Finding stories in data: how can all learn to speak the same language?

Communication is key when talking about tearing down barriers to data collection or explaining risk and benefits.

We are fundamentally emotional beings – it is personal stories, not bar charts or p values, that guide our decisions and prompt us to act.  So, how can we make sure science is using the language of society?

Our televisions, newspapers and magazines are full of stories about people because that’s what people are interested in.

Send the results of a clinical trial to a journalist and the first thing they will ask for is a case study – because human interest is the basis of a good story.

And stories move the health agenda forward.

Public consciousness

Tessa Jowell was 70 when she died of brain cancer in May. During her last few months, she made more of a difference by sharing her story than a whole library of scientific abstracts and insight reports ever could.

The month before her death, she became the first person to donate her medical information to the Universal Cancer Databank, a global database aimed at discovering new treatments.

“It is my hope that through my cancer journey and sharing of my data, we will be able to develop better treatments for cancer and speed up the discovery of new ones,” she said at the time.

Despite widespread concerns over data privacy in other areas of public life, thousands of people have since followed the former politician’s lead.

In 2009, the illness and death of 27-year-old reality television star Jade Goody propelled cervical cancer into the headlines. In what has since been dubbed “the Jade Goody effect”, 500,000 more women than usual attended a smear test the following year.

Data stories

To help people understand the importance of collecting data, we need to ensure the “why” resonates.

Speaking during a TEDx Live talk in Liverpool, Maxine Mackintosh, co-founder of One HealthTech, said: “We all know the importance of storytelling.

“As a data scientist, I take massive datasets and try to tell stories from them. I try to find threads, narratives, trends, counter trends. But my stories are not super exciting or have a cool moral at the end.”

And that’s a problem, she added.

“We have an epidemic of terrible story telling in academia. It’s so important to tell proper stories when it comes to data science and health.”

Data saves lives

When figures showed Nuneaton Hospital had above average asthma incidents, clinicians slashed death rates by stratifying and targeting children at high-risk of an attack, explained Maxine.

In Wales, data analysts found teenagers were being over prescribed anti-depressants by looking at GP data.

By delving into cancer registries, Cancer Research found black African women were twice as likely to be diagnosed with late-stage breast cancer.

It’s not enough to know these descriptive facts. People can be selfish when it comes to sharing their data – they need to understand there is a benefit to doing so.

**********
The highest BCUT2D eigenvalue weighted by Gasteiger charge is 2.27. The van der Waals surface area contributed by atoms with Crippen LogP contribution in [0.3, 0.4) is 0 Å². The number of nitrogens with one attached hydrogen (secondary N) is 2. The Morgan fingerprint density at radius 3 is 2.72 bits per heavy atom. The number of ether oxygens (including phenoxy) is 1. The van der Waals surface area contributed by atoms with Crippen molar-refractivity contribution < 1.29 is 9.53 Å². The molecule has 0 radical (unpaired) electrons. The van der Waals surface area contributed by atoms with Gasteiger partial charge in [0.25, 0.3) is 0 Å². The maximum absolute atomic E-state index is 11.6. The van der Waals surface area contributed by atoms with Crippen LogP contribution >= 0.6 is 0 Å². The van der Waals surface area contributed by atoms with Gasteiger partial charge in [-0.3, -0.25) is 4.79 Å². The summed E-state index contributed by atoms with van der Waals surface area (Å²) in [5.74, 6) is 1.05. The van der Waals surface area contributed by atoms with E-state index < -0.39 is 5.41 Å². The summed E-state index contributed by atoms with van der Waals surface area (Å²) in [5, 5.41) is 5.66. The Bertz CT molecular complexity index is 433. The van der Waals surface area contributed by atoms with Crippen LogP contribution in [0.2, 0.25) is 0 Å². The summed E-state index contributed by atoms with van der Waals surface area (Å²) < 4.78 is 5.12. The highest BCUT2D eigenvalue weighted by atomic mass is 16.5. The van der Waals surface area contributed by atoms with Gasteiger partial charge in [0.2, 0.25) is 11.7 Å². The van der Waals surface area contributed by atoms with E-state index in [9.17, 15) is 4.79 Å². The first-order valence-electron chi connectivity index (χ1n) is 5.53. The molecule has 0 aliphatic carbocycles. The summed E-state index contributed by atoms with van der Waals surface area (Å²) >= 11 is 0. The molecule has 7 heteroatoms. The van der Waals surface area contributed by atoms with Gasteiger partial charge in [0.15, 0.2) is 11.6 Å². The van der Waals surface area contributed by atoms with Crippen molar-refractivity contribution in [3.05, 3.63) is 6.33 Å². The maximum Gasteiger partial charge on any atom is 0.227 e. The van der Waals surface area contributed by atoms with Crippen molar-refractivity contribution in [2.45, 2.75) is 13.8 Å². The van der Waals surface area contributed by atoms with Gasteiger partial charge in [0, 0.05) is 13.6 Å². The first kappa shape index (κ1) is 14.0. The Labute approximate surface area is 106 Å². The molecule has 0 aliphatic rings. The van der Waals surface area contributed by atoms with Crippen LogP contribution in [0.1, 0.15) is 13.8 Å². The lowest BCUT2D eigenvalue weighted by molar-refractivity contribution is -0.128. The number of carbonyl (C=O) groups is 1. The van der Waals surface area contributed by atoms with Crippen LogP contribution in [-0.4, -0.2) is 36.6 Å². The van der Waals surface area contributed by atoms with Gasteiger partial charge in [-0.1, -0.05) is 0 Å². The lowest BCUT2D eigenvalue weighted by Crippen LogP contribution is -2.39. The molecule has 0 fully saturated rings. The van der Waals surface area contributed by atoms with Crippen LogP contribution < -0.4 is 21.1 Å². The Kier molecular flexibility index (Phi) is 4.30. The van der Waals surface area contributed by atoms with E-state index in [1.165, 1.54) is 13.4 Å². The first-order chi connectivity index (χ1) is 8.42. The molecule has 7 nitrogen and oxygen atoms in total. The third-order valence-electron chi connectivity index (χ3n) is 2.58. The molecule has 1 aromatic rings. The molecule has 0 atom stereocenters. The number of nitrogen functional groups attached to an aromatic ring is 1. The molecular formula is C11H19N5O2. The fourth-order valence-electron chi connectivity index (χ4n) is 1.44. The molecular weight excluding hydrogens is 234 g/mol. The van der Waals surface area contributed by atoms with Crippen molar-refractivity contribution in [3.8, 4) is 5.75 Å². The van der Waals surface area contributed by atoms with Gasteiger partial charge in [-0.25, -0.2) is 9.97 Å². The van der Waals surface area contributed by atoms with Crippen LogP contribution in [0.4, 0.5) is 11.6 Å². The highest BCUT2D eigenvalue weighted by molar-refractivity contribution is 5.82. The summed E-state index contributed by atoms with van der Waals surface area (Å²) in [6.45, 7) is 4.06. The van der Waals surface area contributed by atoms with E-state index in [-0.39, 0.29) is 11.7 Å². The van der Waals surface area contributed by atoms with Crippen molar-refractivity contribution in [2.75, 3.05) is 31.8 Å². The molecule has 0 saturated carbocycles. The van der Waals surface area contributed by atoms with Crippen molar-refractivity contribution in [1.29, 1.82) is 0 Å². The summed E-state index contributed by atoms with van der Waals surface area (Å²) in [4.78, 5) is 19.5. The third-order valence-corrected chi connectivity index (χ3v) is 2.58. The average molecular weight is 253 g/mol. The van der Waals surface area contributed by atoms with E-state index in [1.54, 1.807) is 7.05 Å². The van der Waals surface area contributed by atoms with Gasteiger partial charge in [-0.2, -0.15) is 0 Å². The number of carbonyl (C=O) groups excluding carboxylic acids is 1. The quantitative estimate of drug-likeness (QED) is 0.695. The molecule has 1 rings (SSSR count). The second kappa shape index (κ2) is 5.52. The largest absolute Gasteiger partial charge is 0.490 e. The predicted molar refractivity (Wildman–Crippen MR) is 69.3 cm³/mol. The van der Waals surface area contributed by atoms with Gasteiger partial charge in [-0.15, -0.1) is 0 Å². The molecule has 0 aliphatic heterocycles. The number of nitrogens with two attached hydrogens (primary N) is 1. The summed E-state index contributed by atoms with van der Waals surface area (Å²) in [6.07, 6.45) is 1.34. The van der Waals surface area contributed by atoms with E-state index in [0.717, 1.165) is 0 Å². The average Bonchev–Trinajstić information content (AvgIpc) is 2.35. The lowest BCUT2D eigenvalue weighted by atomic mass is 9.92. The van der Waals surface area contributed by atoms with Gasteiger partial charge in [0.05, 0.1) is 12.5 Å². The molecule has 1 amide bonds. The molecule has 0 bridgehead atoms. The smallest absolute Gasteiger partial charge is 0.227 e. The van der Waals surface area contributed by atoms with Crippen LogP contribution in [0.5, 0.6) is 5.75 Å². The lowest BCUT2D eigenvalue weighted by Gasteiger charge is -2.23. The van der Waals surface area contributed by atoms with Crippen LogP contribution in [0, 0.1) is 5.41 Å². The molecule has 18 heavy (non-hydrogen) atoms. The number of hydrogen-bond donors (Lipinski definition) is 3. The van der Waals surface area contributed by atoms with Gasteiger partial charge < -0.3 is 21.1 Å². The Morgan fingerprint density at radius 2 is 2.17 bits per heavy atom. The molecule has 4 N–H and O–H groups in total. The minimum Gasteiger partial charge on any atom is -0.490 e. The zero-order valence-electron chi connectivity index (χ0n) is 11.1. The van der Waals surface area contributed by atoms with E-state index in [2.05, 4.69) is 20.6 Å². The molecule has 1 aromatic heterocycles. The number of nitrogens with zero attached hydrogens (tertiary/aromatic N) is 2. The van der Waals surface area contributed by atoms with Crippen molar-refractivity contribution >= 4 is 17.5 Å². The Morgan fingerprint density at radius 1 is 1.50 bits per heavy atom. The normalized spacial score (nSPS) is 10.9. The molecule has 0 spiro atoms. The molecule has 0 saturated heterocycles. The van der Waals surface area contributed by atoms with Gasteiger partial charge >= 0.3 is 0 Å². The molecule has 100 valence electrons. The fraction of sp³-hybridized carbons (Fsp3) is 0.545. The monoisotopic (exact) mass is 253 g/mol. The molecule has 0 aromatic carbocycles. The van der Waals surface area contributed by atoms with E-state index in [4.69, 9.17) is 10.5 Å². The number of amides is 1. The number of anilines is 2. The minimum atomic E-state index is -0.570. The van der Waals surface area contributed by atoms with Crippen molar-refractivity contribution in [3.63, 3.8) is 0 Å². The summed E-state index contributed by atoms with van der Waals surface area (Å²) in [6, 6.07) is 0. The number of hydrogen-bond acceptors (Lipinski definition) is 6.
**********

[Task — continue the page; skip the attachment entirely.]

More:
“We need to think about how we tell these stories,” said Maxine.

“It’s not that Nuneaton has above average asthma incidents, it is that this child didn’t die because the organisation has a new process that is based on data.  It’s that hundreds of black women can now receive life-changing chemotherapy because the data showed a disparity in detection.

“It’s that a teenage girl can now sit her GCSEs without having to deal with the side effects of anti-depressants.”

What’s the risk?

The same goes for communicating risk and benefits, a task that has become ever more important as treatment choice and complexity has increased.

Between 43 and 61 per cent of working age adults in England do not have adequate skills to enable them to understand and use health and wellbeing information1.

A list of side effects accompanied by clinical trial data, talking about people as a one in ten or one in 100 doesn’t connect with how the average person thinks.

Real-life accounts of how side effects could feel, how they can be managed, or how the medication enables people to live their lives can go a long way.

Experience is data

Patient experience is information, and information is data. It’s all the same thing, but sometimes human stories get lost in all the talk of algorithms, artificial intelligence and robot learning, said Maxine.

And we can’t let that happen, because all those individual human stories add up.

“Data is like a grain of sand. By itself it isn’t useful but put it all together and it becomes a beach that hundreds or thousands of people can benefit from,” Maxine added.

In a world of patient centricity, collecting and disseminating experience isn’t difficult. It’s just a matter of understanding that it is worth doing.


About the author:

Amanda Barrell
Amanda Barrell

Amanda Barrell is a health and medical education journalist, editor and copywriter. She has worked on projects for pharma, charities and agencies, and has written extensively for patients, healthcare professionals and the general public. 




1 Rowlands, G., Protheroe, J., Winkley, J., Richardson, M., Seed, P.T. and Rudd, R., 2015. A mismatch between population health literacy and the complexity of health information: an observational study. Br J Gen Pract, 65(635), pp.e379-e386. Available at